New responsibilities come with the age of ownership

Armstrong Williams | 5/22/2014, 2:03 p.m.
Donald Sterling’s publicly disclosed comments depict an anachronistic view of race relations in this country.
Armstrong Williams

In potentially taking on the mantle of ownership, be it Blacks or any other race, the issue of character will remain front and center. Being Black or of any race will not make ownership of an NBA franchise any easier. It’s one thing to play the victim and blame one’s circumstances on discrimination. It’s another stance to take responsibility for one’s circumstances and succeed not despite but because of the obstacles one faces and overcomes. Ownership changes one’s orientation toward life in that regard.

As a business owner, I rarely think about race or society or what’s going on in someone else’s mind or in their closet. The buck literally stops with me, and I find myself much more than fully engaged with the challenges of meeting payroll, managing TV stations, publishing American Currentsee, hosting daily talk shows, generating new ideas and providing quality products in the marketplace. There is a certain level of being above the fray that’s necessary to manage such responsibilities. Employees may have the option of not showing up, but ownership is a 24/7 job with no days off. As an owner, one has a broader constituency than just the racial or social class to which one belongs. In reality, owners themselves are owned by the marketplace. And because so much is riding on it—employees’ families and careers, providing critical goods and services to society at large—ownership demands the very best from us.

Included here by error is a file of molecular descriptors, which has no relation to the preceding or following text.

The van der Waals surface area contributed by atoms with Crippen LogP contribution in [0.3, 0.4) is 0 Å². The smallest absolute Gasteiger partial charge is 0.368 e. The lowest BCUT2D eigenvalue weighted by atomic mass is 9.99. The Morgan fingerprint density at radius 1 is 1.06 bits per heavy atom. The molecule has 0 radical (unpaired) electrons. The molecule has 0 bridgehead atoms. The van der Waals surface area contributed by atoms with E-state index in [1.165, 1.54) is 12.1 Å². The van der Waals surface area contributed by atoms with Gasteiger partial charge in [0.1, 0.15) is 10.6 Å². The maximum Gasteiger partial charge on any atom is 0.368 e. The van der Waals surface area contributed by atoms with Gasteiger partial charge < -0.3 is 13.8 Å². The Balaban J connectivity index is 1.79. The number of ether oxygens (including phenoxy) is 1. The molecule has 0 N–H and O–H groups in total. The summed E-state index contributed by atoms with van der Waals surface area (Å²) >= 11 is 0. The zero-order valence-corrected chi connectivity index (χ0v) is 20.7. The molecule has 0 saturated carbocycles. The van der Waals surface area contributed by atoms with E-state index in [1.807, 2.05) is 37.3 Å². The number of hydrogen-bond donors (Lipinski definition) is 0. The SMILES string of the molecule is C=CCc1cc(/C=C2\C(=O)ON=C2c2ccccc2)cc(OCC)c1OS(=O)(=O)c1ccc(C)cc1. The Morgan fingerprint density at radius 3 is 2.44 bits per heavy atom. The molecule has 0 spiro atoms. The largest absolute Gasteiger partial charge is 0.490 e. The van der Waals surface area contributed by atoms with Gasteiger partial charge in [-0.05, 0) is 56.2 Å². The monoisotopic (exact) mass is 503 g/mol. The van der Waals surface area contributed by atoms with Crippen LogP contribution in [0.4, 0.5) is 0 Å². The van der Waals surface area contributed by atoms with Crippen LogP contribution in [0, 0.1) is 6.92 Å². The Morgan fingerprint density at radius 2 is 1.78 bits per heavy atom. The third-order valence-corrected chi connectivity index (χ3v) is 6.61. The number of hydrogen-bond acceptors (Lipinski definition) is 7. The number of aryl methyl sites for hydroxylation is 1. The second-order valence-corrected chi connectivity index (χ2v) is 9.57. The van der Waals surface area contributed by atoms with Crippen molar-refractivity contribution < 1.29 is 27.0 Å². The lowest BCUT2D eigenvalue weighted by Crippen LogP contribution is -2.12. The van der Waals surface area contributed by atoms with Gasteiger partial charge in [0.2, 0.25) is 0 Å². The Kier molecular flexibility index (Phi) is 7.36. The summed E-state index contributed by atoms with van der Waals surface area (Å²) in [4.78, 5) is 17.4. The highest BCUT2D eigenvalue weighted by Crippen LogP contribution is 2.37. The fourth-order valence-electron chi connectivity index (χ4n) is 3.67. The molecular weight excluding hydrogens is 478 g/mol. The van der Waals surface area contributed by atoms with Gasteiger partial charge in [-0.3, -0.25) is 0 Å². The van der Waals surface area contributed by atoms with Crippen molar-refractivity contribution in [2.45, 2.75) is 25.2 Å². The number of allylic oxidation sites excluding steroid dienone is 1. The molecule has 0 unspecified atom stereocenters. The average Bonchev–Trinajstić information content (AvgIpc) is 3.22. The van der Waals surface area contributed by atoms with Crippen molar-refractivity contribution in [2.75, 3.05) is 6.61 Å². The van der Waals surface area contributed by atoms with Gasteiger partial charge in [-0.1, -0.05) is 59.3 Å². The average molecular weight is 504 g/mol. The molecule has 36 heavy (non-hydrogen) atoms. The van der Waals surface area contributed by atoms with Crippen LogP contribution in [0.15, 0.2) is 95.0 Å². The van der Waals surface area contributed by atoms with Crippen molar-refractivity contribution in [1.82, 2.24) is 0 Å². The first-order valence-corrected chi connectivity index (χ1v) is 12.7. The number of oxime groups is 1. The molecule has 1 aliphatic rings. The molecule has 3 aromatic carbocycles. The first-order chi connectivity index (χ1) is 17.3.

The reality is that ownership of a business is not an entitlement that one assumes based on one’s wealth, but a job—just like any other within an organization. It requires the skill of ownership, which is really the judgment to make certain sacrifices in furtherance of the overall success of the organization. Sterling, despite having demonstrated great business acumen over the years, lost sight of this. He let his personal prejudices—and, apparently, appetites—get in the way of his better judgment.

He saw the players and the team as his personal toys, not as a members of an organization that deserved his full respect and leadership. It really begs the question of how he could expect to build a championship team—and a successful business—on the backs of employees (players and coaches) for whom he has so little respect. This is a lesson that he should have learned long ago, but failed to appreciate despite several brushes with controversy. Moreover, Sterling critically misjudged the society in which we live. There are many who are outright offended by a suggestion that associating with Blacks­—or any other race—carries a social stigma. There are sizeable and growing numbers of interracial relationships and adoptions, especially in Los Angeles. In other words, you never know just based on the color of someone’s skin where their sentiments on the subject of race may lie. That’s why this issue extends far beyond the African-American community in particular and affects society and business overall. Any new prospective owners would do well to consider these lessons before jumping into the arena.

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